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Did your employer violate equal pay laws?

In 1963, the U.S. government enacted a law that regulates employers. Whether you work for a privately owned company, a state government agency or the federal government, the Equal Pay Act (EPA) protects you. 

In the past, and even sometimes today, women often received lower wages even though they possessed the same set of skills and performed the same duties as their male counterparts in the workplace. The EPA says employers may no longer do that. If you work at the same place as a particular man, and the two of you do the same job, then you should receive equal pay. If that's not the case where you work, there are things  you can do to rectify the situation. 

Discrimination based on biological gender 

Certain types of discrimination in the workplace are not legal. Whether you're the main breadwinner in your household or share that responsibility with someone else, you have a right to earn the same wages as other co-workers if you do the same job. However, proving that you deserve equal pay isn't always easy. Let's say you raise the issue with the appropriate officials and instead of resolving the problem, they say your wages are based on a merit system and that is why a male counterpart is making more than you are.  

Title VII of the Civil Rights Act 

A year after the enactment of the EPA, lawmakers passed a new law called the Civil Rights Act. Title VII of that law establishes protected classes and prohibits employers from discriminating against members of those protected classes. In other words, employment discrimination on the basis of gender, religion, race or national origin is not legal. Employment practices that violate the EPA also often violate Title VII.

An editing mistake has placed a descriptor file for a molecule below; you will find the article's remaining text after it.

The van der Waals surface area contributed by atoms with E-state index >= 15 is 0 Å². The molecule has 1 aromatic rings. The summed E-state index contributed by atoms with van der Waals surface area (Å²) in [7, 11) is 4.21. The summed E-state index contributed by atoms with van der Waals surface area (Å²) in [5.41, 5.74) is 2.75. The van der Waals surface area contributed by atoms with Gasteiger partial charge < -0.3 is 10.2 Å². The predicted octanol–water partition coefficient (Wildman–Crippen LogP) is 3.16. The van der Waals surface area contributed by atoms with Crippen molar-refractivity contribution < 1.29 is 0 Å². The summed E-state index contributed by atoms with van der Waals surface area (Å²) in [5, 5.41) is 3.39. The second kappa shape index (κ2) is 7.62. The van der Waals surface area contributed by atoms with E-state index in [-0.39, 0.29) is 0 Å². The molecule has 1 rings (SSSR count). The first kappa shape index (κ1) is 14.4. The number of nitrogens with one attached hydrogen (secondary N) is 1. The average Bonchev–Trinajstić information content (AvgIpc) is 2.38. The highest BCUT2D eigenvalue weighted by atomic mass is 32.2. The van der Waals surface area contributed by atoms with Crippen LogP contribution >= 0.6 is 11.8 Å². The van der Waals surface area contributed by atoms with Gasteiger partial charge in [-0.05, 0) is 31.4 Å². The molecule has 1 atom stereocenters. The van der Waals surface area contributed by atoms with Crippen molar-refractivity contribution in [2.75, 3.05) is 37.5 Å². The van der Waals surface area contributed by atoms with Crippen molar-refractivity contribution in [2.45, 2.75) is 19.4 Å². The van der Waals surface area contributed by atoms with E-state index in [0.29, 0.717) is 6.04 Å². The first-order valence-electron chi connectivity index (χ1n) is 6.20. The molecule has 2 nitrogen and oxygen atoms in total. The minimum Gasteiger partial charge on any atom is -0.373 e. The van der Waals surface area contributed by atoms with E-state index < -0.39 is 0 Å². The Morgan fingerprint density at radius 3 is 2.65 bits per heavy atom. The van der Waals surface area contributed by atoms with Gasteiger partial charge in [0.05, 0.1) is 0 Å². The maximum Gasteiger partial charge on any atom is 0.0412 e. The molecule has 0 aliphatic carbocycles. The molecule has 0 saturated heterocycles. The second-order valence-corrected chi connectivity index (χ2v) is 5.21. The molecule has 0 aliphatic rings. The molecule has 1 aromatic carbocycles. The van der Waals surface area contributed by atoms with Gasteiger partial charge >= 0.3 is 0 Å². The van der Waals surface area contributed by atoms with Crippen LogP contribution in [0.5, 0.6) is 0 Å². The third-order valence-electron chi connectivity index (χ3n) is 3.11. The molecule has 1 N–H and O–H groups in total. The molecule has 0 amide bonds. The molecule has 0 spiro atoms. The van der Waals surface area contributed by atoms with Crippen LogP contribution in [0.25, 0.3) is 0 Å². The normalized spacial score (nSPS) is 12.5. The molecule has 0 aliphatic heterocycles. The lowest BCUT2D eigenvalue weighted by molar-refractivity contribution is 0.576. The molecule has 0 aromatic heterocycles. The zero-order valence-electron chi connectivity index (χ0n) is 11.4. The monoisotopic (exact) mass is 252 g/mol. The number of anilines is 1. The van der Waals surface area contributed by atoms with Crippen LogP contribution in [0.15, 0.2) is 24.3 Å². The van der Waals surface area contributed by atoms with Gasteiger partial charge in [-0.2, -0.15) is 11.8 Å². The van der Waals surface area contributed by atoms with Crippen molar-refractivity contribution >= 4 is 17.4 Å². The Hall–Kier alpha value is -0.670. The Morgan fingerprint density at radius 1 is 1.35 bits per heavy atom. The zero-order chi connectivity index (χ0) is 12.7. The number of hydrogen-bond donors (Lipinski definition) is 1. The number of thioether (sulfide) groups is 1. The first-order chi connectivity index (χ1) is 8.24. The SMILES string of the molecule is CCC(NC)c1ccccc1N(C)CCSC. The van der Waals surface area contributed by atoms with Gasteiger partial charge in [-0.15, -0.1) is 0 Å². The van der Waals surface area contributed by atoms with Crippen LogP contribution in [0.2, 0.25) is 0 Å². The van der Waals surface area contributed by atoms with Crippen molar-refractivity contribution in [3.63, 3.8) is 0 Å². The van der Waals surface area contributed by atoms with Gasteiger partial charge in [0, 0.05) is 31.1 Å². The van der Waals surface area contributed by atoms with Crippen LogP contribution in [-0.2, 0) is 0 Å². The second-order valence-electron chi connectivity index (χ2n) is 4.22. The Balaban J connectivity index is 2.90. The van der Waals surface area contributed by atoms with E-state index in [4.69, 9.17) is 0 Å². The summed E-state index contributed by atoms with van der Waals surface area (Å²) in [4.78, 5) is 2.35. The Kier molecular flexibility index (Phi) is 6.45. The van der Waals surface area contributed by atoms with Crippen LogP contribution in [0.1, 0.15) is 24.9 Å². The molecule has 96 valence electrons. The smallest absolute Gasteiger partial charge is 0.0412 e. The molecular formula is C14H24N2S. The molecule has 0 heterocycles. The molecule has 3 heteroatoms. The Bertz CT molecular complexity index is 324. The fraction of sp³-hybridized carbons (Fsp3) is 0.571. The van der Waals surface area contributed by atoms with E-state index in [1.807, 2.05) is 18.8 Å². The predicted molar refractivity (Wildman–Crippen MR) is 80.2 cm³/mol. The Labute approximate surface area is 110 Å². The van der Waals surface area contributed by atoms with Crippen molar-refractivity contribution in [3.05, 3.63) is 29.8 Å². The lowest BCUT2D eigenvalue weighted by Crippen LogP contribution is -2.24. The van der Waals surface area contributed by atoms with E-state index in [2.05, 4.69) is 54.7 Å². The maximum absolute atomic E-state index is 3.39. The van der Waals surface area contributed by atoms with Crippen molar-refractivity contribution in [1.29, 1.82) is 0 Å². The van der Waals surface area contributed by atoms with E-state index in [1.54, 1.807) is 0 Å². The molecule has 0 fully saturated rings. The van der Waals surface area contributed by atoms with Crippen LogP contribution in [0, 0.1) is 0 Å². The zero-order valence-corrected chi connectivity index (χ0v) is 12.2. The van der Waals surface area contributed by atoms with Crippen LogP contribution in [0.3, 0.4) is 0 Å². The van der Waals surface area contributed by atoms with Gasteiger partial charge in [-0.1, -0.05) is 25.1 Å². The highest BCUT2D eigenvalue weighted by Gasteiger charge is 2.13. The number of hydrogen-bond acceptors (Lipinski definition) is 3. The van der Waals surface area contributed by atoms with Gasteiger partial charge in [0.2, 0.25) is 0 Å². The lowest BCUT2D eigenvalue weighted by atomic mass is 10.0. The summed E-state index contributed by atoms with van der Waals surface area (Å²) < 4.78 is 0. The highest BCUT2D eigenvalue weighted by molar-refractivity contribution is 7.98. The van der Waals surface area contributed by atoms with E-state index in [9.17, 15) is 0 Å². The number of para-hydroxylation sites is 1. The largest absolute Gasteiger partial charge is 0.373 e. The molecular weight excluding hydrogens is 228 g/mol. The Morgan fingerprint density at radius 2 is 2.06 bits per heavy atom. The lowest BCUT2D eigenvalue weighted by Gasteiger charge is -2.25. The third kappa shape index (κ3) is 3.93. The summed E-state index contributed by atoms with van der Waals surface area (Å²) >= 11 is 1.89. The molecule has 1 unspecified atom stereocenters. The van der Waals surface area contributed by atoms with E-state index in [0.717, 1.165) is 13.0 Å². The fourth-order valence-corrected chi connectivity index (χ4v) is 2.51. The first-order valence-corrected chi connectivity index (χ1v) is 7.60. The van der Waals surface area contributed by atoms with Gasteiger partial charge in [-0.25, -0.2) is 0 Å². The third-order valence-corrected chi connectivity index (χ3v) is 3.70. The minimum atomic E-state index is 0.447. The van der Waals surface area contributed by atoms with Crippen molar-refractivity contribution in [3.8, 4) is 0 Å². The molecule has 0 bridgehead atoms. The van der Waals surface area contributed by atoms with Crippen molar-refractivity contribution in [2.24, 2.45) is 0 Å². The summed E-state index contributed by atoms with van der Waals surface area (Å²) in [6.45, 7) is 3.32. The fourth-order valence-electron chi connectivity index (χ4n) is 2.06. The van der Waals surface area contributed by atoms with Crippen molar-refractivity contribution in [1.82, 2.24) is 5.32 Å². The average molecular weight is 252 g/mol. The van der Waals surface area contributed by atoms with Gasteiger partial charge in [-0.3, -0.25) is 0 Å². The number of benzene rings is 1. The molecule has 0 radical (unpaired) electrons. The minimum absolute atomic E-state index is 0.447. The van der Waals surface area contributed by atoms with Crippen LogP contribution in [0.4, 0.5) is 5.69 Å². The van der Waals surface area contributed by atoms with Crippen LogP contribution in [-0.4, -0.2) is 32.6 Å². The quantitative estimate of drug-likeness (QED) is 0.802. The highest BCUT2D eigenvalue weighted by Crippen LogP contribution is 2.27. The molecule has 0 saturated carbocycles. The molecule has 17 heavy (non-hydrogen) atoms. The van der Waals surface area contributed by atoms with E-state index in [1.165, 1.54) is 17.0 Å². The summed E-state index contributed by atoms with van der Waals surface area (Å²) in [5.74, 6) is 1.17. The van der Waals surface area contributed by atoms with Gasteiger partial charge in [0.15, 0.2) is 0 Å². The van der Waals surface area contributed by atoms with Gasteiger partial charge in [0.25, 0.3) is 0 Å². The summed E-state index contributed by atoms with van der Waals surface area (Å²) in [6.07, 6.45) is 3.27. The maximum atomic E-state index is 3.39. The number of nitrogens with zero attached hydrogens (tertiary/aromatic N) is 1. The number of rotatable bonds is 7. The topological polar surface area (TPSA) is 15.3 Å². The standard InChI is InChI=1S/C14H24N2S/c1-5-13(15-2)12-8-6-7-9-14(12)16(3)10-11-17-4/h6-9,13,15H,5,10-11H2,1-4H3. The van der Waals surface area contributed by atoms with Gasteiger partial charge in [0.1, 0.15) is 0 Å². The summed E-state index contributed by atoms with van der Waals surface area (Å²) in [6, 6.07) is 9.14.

Willful or non-willful? 

When proving you have suffered illegal discrimination at work, you need to provide evidence to show the court that your employer either non-willfully broke employment laws or willfully tried to undermine your rights. There are different penalties for each. There are also stipulations as to how much time may pass between realizing you haven't been paid as much as the men you work with and when you make your complaint.

The bottom line is that you don't have to passively accede to illegal employment practices. If you can show that you are entitled to equal pay  and your employer can't establish a case by saying there is a logical reason for the disparity, you maybe able to obtain compensation for retroactive earnings as well as higher future pay. An attorney can review your situation and explain your legal options.


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